Winter is coming! A DIY tripod substitute for walks in the snow

Tripod stickWhen you walk in the woods in winter, with your trusted pair of snowshoes, you usually try to travel light. It has been proved that walking with the snowshoes, while it’s a lot of fun, makes you spend 30% more energy; so we tend to travel as light as possible. And giving that we cannot avoid to carry lenses & cameras & safety stuff we have to skim down somewhere else.

More, we all tend to buy the smallest snowshoes possible, i.e. the ones that barely support our own weight + a normal backpack, because a pair of oversized snowshoes are cumbersome when you have to take them out and have them hanging & banging on the backpack. But add to the equation the weight of an hefty tripod and we literally start to sink in fresh snow…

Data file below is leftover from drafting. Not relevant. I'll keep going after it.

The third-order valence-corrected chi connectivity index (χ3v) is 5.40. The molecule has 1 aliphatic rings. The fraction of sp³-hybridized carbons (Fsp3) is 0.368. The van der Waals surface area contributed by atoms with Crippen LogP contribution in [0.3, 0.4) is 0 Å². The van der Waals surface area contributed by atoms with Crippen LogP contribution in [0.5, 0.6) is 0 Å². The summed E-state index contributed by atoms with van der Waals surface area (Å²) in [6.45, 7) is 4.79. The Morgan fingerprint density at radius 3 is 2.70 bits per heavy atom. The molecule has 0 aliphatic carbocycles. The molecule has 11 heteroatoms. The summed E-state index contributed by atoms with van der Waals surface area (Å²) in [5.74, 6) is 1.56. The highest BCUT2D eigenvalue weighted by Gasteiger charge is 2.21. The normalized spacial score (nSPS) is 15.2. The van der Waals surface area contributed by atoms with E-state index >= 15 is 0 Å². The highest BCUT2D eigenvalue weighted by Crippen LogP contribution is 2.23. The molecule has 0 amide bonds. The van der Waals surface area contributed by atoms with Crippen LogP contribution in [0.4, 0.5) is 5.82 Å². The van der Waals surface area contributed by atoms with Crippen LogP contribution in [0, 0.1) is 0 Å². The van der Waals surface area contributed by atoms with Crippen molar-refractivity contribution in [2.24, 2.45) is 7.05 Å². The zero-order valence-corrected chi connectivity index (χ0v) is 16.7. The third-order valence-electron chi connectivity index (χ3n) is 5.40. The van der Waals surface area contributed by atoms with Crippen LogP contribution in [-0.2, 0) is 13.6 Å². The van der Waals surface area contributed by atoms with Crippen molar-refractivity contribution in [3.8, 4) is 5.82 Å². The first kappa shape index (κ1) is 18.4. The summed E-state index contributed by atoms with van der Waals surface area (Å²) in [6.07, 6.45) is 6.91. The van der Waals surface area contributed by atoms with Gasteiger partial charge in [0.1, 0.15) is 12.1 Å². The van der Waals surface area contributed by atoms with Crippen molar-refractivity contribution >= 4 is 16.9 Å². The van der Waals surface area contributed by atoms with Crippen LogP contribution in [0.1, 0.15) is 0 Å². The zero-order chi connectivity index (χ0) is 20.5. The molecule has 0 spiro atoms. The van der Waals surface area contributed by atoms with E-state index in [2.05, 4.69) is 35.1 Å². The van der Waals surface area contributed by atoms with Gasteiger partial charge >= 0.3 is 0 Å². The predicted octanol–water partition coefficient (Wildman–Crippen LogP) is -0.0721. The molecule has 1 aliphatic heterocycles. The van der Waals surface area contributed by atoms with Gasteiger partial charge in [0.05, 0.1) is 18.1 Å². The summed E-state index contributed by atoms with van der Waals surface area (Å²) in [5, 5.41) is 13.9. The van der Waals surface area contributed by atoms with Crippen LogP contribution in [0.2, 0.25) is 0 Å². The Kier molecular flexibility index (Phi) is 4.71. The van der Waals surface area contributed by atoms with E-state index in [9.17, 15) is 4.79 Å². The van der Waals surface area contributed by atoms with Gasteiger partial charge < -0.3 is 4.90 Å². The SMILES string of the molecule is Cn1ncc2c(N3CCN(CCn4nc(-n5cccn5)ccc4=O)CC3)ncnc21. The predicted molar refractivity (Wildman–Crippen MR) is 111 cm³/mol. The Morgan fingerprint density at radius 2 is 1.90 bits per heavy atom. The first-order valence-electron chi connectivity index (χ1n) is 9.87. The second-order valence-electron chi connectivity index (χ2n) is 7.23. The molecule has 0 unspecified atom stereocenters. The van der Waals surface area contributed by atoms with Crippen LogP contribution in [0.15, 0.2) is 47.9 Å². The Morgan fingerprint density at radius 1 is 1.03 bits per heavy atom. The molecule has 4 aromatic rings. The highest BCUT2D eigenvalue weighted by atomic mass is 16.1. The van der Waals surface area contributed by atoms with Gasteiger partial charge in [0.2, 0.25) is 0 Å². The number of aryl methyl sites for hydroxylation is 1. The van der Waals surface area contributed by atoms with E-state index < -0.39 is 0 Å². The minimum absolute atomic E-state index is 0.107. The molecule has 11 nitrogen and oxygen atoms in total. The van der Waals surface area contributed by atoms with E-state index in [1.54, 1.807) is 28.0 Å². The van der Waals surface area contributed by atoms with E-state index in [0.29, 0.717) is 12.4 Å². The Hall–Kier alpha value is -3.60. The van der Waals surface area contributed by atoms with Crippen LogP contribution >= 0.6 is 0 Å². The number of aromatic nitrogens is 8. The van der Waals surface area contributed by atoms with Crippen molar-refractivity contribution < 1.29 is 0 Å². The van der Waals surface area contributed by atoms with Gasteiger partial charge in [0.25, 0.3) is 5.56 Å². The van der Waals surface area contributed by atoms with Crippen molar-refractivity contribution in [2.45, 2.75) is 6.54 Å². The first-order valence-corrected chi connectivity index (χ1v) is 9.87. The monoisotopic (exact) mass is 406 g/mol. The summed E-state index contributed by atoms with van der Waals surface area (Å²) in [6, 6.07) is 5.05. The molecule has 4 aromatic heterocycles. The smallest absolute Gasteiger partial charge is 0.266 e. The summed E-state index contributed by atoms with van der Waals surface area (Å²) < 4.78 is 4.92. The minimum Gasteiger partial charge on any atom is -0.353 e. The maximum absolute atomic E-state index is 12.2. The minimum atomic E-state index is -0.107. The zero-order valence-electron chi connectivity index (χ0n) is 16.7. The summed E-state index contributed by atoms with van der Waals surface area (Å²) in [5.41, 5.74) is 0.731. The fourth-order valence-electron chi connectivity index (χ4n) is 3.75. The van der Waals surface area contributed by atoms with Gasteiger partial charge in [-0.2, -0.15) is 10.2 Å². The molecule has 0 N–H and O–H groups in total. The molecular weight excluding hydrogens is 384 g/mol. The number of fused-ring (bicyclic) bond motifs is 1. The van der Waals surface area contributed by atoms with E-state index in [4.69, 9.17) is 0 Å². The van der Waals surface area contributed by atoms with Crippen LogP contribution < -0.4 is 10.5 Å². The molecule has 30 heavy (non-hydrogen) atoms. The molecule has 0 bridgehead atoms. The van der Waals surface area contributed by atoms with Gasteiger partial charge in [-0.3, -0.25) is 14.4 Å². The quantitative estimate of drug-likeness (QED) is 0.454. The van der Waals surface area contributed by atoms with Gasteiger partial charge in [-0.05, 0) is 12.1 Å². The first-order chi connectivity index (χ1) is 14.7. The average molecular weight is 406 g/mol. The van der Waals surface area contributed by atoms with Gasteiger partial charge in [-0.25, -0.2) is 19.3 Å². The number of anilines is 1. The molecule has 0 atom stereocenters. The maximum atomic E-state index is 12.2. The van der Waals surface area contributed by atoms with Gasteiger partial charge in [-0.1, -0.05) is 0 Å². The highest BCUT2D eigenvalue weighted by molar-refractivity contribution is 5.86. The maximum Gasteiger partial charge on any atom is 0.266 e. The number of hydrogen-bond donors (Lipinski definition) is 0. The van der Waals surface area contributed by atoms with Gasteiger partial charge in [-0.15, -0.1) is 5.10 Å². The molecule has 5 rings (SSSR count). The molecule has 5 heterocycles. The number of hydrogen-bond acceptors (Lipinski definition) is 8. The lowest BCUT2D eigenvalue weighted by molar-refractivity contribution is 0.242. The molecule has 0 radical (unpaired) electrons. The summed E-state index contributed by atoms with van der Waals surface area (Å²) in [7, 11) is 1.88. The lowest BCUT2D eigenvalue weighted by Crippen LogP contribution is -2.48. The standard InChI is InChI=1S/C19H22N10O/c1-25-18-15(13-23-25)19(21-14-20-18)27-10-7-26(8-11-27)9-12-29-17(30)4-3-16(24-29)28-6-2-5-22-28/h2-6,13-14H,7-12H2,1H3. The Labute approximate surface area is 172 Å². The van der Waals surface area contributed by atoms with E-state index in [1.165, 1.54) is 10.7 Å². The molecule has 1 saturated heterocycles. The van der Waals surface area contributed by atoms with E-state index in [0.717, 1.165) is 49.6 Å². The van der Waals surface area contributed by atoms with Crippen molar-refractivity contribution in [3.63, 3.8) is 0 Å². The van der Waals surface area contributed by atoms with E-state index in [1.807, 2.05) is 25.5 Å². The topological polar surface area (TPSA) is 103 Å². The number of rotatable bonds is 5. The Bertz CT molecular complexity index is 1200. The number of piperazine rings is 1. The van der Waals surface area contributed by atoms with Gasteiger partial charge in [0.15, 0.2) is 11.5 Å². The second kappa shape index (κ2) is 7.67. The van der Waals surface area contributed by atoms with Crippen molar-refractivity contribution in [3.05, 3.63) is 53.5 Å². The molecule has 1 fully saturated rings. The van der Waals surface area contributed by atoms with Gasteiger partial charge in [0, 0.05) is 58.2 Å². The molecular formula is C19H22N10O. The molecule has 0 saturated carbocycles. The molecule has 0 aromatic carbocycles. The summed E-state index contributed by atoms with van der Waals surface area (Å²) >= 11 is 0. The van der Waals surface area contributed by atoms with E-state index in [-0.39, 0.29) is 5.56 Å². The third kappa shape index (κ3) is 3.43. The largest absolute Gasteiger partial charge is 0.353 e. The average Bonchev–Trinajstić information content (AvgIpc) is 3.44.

Last, but not least, we normally are pretty busy messing with gloves and walking sticks, so often we do not have enough hands. But here come the solution!

Snow stick top

It’s pretty simple: just unscrew the bit that keeps the laces tightened to the stick, insert in the slot, under the laces, a piece of wood or plastic (to give the screw something solid on which to hold) and put (using a longer screw, not the one that comes with your sticks) a tripod head with a fast release plate on top on one of the sticks. Done!

Sure, it is not a support as solid as a tripod, and you can forget to use it for long exposures (even though if you sink it into the snow deep enough…). But, especially if you use a mirrorless or a light compact camera (say a Leica…) you’re set. To add stability you may also pull toward youself the lace of the stick while pushing the stick itself away.

Total cost ranges from 0 (if you have an old tripod head like I did, just laying around) to 20-25 € for a good quality, Arca compatible plate.

Total weigh is negligible, a few grams on top of an object that you will carry anyway.

And, by the way, the same thing (although this one involves drilling an hole into the metal head) can be done on a ax pick to use when there is no snow. But in this case, quite frankly, I prefer to carry my 9Kg tripod!